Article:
Keith Campbell says he was in the Chattanooga public library during a session of Maker Faire in 2014 when he first realized he might be on to something.
He was standing with Dr. David Seaberg, dean of UT's Health Science Center here, looking at models produced by a 3D printer, when Dr. Seaberg noted that the medical center had plenty of models of healthy organs. But what they needed were models of unhealthy organs. "We have all sorts of models of what is right," Campbell remembers Seaberg saying. "But what we don't have is models of what is wrong." That got Campbell to thinking. What if he could combine 3D printers with a hospital's CT scanners or MRI machines and produce models of a patient's diseased organs? What value might that have to patients, surgeons or medical students?
About a year later, Campbell thinks he has his answer. An Erlanger surgeon recently completed his first surgery using 3D Ops' model of a patient's tumor-ridden kidney to help prep for surgery. And 3D Ops signed a contract with Erlanger in October for a pilot program to explore the use of 3D models at the hospital.
Dr. Blaise Baxter, head of Erlanger's imaging department, believes providing surgeons with a 3D model of their patients will allow them to better prepare for surgery. "It helps to minimize the risk to patients," Baxter says. "It makes for shorter procedures and there is not as much real-time exploration that has to be done."
Dr. Chris Keel, who was the first surgeon at Erlanger to use the 3D models, agrees. Keel's patient had several large tumors wrapped around his kidney, and while he said he could have done the operation without the model, having it gave him a better view of where the arteries were in relation to the tumor.
3D Ops has patents for software to connect hospital scanners with 3D printers, and Campbell's company has a plan to build a network of regional offices to provide modeling services to hospitals across the U.S. That's an ambitious goal for a company that currently consists of only three employees — Campbell, CEO/CTO Daniel Hampton, and marketing chief Beth Douglass, plus 20-odd freelance contractors.
Campbell didn't start out as an entrepreneur. He worked for IBM for years during the mainframe era, working at the Johnson Space Center at NASA, and then at Texaco. He "retired" from IBM to move back to Chattanooga and worked with a company installing fiber optic lines for high-speed Internet access. He first became involved with 3D printers in the manufacturing field, where they are often used for prototyping.
3D printing has been around since the 1980s, but it has only been in recent years that the cost, speed and range of materials that can be used for printing have all improved to the point that it is becoming a mainstream tool for custom applications. The basic operation is simple: a print head repeatedly moves back and forth in two dimensions across a space, spraying a liquid that builds up layers with each pass to form a 3D object. Combined with a 3D modeling program on a computer, the printer can create complex shapes, and those shapes can be altered easily to create custom designs.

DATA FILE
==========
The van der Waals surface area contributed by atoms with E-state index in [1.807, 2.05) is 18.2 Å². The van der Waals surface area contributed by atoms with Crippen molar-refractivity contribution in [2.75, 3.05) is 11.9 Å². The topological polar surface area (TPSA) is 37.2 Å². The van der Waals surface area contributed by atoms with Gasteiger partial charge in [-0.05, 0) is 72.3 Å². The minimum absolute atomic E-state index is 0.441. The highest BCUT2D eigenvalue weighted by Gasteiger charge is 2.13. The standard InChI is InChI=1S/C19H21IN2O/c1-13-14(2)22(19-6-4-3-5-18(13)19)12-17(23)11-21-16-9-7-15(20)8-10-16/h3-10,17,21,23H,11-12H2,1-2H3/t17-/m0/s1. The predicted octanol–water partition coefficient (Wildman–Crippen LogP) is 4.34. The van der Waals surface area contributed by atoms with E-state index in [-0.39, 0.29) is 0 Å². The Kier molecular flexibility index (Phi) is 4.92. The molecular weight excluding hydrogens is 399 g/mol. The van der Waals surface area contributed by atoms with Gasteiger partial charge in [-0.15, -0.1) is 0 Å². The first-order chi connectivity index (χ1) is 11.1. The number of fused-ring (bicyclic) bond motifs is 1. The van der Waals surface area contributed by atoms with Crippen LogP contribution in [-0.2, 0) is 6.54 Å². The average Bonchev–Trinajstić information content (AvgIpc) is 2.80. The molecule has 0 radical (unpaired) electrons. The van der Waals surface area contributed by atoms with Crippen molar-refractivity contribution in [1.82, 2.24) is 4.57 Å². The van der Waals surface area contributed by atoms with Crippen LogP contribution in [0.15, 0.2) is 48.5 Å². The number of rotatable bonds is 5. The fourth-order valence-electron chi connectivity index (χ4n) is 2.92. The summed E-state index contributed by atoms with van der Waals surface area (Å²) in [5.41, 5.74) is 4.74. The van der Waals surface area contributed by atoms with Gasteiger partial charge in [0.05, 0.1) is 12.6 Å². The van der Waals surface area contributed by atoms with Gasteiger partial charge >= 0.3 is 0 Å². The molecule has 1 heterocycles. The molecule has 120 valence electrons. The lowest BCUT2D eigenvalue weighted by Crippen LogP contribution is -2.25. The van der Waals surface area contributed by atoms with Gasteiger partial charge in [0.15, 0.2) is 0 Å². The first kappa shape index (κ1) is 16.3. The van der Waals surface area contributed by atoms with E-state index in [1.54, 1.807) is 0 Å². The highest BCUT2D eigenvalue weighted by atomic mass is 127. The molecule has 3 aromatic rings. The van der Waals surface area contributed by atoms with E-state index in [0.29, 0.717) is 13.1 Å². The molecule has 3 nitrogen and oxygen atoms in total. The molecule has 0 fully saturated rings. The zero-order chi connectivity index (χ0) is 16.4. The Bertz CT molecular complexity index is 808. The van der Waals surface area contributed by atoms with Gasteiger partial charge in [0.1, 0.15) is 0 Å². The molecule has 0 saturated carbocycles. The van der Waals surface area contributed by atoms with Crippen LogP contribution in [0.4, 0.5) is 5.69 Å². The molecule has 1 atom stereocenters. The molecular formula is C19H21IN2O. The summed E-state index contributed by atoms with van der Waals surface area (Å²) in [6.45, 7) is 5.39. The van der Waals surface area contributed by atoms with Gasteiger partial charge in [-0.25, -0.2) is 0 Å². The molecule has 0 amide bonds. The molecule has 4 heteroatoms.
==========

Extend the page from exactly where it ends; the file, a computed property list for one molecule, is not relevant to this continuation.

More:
NASA is exploring whether a 3D printer makes sense on a deep space mission to Mars, for example, so that astronauts could print out a new piece of equipment if an existing one failed. At the same time, consumer-level models are finding uses for fancy cake decorations or complex jewelry designs.
The expensive MRIs and CT scanners used by hospitals are not designed for 3D work, generally producing a series of 2-dimensional images that can be stitched together on a computer to provide 3D images of the body. 3D Ops has patents on software that takes those computer models and transforms them into a format usable by 3D printers, Campbell said.
A critical step in 3D Ops' business plan is working with Erlanger's Imaging department to tweak that software and the way the imaging is done to maximize its usefulness for 3D printing. Erlanger's Baxter hopes to develop default settings, or protocols, for different machines and different procedures. "No one has done that," he says. "We could make a major contribution, saying here are the best ways to acquire that data for that imaging that is going to be given as a source material for these 3D models."
Campbell concedes that some of the nation's 400 teaching hospitals, such as Erlanger, may end up purchasing their own 3D printers, primarily for teaching purposes.
But that leaves more than 5,000 hospitals in the U.S. that are not teaching hospitals. 3D printing is expensive — the machine used to produce the kidney for Dr. Keel cost about $250,000 — and both the gear and the software to run it changes rapidly, often several times in a year. That's where Campbell sees an opportunity to offer a service that the hospitals would be unable to provide themselves.
3D Ops hopes to begin building out its network in the next few months, and his five-year target is 300-plus hospitals, organized in networks of about a dozen hospitals each.
Each hospital would pay what Campbell calls a low monthly subscription fee, plus an average of about $400 per model, depending on its complexity and the materials used.
And Campbell is already looking at further uses of 3D printing. Once the surgeon has a 3D model showing exactly where he or she is going to be operating, why not customize the tools they will need for that particular operation. "What about custom tools for that particular patient?" Campbell asks.